He still sees himself as a star, a cornerstone player, despite another major knee injury that brought his long-awaited return to a screeching halt. So he wasn't quite sure what to make of the idea.
Is it time for the Chicago Bulls to move on, to abandon the idea of building around him, given his injuries?
"What can I say to that?" Rose said. Then, after a long pause, he added, "You could be a fool if you want to. Dead serious. I know I'm going to be all right."
In fact, he's not quite ruling out a return this season.
The superstar point guard left the door slightly open for a comeback in the playoffs if his surgically repaired right knee is healed — even though the team has said he will miss the rest of the year.
Rose tore the medial meniscus in his right knee in a game at Portland on Nov. 22. He had surgery in Chicago three days later, cutting short his comeback after he sat out last season recuperating from a torn anterior cruciate ligament in his left knee.
"If I'm healthy and the situation is right, I will be back playing," Rose said Thursday when asked if he might return for the playoffs. "If I'm healthy and my meniscus is fully healed, of course I'll be out there playing. But if it's something totally different and the outcome is not how I would want it to be, there's no need."
That comment aside, the odds of a comeback this season appear to be just about nil given that the team has ruled him out. The bigger issue remains how effective he will be whenever he makes his next return.
The MVP in 2011, he tore the ACL in his left knee in the playoff opener against Philadelphia the following year, sending top-seeded Chicago to a first-round exit. The Bulls relived their nightmare last month in Portland when Rose lost his footing while turning to get back on defense. Rose limped across the court, unable to put any weight on his knee, a huge blow for a team that thought it would challenge Miami in the Eastern Conference.
Rose is in an all-too-familiar spot, trying to recuperate. He has played in just 50 NBA games — 49 in the regular season and that lone playoff game — since the Bulls' run to the conference finals during his MVP season, but he felt as if he was returning to form just as he went down again.
Rose was averaging 15.9 points and was shooting just over 35 percent. But he looked a little better in his final two games with 19 points in a loss at Denver and 20 against Portland.
"I was catching a rhythm of how I used to play," he said. "I think I was getting in condition more than anything for this season. For this one to happen, just from me turning and running back down the court, there's nothing I can say about it, nothing I can do about it, but just take it, be strong."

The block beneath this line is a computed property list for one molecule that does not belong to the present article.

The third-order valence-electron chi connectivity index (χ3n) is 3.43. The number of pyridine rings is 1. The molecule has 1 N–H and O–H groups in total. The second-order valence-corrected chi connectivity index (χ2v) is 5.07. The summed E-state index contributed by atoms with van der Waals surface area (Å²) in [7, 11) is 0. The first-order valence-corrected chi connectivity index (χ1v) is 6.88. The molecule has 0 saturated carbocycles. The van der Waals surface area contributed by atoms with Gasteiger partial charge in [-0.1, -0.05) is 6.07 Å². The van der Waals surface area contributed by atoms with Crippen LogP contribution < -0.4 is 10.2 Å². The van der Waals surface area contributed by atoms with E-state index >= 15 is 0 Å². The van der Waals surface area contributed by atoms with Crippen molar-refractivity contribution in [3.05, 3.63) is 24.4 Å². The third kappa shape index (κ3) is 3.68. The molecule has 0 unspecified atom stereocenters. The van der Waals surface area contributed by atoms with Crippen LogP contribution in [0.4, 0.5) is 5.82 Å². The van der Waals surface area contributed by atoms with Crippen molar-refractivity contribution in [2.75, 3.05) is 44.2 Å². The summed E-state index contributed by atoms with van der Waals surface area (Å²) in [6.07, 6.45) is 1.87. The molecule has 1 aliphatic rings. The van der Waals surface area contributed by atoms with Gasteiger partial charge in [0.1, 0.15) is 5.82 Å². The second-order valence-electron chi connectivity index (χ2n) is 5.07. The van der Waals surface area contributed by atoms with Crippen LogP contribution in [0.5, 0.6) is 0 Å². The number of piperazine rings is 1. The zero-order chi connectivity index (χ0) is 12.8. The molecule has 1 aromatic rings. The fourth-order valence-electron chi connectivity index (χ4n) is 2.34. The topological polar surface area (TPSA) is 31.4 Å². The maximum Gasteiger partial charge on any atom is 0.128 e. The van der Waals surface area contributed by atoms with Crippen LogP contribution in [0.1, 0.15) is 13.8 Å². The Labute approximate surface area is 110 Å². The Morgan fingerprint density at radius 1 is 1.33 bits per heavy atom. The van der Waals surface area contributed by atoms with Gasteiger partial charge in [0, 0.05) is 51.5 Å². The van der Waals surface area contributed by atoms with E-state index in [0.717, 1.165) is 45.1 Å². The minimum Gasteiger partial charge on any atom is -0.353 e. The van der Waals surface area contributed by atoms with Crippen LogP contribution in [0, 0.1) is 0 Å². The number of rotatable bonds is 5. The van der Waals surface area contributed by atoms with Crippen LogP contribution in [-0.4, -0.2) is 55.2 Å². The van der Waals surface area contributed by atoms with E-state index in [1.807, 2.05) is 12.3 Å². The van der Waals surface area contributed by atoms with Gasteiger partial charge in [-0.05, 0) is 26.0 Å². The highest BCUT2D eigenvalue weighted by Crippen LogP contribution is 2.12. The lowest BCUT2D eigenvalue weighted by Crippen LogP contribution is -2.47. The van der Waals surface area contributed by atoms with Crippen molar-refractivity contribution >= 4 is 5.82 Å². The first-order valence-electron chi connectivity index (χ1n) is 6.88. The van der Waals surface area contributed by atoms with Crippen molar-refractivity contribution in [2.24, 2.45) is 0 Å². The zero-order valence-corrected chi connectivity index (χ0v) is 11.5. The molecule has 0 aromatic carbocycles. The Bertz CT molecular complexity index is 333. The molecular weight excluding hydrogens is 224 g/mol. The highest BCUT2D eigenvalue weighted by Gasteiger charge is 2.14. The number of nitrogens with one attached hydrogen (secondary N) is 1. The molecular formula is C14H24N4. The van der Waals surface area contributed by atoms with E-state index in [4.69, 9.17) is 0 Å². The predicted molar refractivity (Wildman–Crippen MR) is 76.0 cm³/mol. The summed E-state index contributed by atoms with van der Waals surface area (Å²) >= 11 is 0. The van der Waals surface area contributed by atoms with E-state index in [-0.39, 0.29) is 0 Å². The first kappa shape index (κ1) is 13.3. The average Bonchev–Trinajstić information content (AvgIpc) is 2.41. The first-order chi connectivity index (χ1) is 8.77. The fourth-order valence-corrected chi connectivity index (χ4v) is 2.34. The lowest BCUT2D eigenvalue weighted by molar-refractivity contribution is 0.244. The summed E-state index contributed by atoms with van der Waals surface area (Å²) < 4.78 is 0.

Rose wondered how it could happen to him again after everything he went through. But he was also relieved he didn't suffer an ACL tear.
Even so, he knew the injury was serious when he was being examined in Portland. He said his leg was "catching on the meniscus side, on the inside."
"I started thinking about, 'Why me?' and all that stuff the day after the surgery," Rose said.
He said meniscus tear was a "freak accident."
"(The doctors) look at the tape, look at the film," Rose said. "The first one (the ACL tear) could have been I put too much pressure or I put too much weight on that leg at that time. This one ... I didn't buckle me knee or anything. I paused for a second. I was able to still run a few steps before I couldn't walk. It just happened."
Now, he's going for therapy every day. He's incorporating yoga and swimming into his rehab routine and is able to put pressure on his leg.
He said he might try to land a spot on the U.S. world championship team next summer if he's ready, but he still won't be playing in any pickup games. He also said he's not about to start recruiting players to Chicago — something he hasn't done in the past — even though the Bulls' core could have a different look.
Luol Deng has an expiring contract and Carlos Boozer is a candidate to be amnestied. But Rose said he hasn't thought about possible changes.
"There's a chance I could come back so I'm just cheering them on," he said.
For now, the Bulls are in a difficult spot. They were third in the Central division at 7-9 entering Thursday's game against Miami, one that looked like a marquee matchup when the schedule came out. Since then, it has lost that shine.
Rose insisted he's not finished.
"I believe that I'm a special player. I think people love the way that I just play. I don't try to impress anyone while I'm playing or anything. I've just got a feel for the game. I know my story is far from done."